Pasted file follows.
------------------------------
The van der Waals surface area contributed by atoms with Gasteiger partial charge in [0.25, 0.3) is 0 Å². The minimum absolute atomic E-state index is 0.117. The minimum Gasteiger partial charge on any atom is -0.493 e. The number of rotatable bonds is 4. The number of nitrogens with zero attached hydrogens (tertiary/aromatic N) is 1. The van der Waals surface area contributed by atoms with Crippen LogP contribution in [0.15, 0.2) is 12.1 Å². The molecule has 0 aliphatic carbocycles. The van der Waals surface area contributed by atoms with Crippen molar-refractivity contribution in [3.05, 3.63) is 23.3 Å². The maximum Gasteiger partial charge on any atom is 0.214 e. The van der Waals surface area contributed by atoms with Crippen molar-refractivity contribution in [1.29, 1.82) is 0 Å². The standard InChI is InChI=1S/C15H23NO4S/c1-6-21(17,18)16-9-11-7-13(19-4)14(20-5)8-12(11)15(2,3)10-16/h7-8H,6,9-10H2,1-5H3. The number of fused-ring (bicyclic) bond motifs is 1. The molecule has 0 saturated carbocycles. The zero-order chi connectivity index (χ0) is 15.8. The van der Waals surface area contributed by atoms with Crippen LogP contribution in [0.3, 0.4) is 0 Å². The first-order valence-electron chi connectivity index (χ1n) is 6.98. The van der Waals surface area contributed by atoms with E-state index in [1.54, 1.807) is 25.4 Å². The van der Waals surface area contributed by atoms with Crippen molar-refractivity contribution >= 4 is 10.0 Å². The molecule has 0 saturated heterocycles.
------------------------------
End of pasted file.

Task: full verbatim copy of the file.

The van der Waals surface area contributed by atoms with Gasteiger partial charge in [0.25, 0.3) is 0 Å². The minimum absolute atomic E-state index is 0.117. The minimum Gasteiger partial charge on any atom is -0.493 e. The number of rotatable bonds is 4. The number of nitrogens with zero attached hydrogens (tertiary/aromatic N) is 1. The van der Waals surface area contributed by atoms with Crippen LogP contribution in [0.15, 0.2) is 12.1 Å². The molecule has 0 aliphatic carbocycles. The van der Waals surface area contributed by atoms with Crippen molar-refractivity contribution in [3.05, 3.63) is 23.3 Å². The maximum Gasteiger partial charge on any atom is 0.214 e. The van der Waals surface area contributed by atoms with Crippen molar-refractivity contribution in [1.29, 1.82) is 0 Å². The standard InChI is InChI=1S/C15H23NO4S/c1-6-21(17,18)16-9-11-7-13(19-4)14(20-5)8-12(11)15(2,3)10-16/h7-8H,6,9-10H2,1-5H3. The number of fused-ring (bicyclic) bond motifs is 1. The molecule has 0 saturated carbocycles. The zero-order chi connectivity index (χ0) is 15.8. The van der Waals surface area contributed by atoms with Crippen LogP contribution in [0.3, 0.4) is 0 Å². The first-order valence-electron chi connectivity index (χ1n) is 6.98. The van der Waals surface area contributed by atoms with E-state index in [1.54, 1.807) is 25.4 Å². The van der Waals surface area contributed by atoms with Crippen molar-refractivity contribution >= 4 is 10.0 Å². The molecule has 0 saturated heterocycles.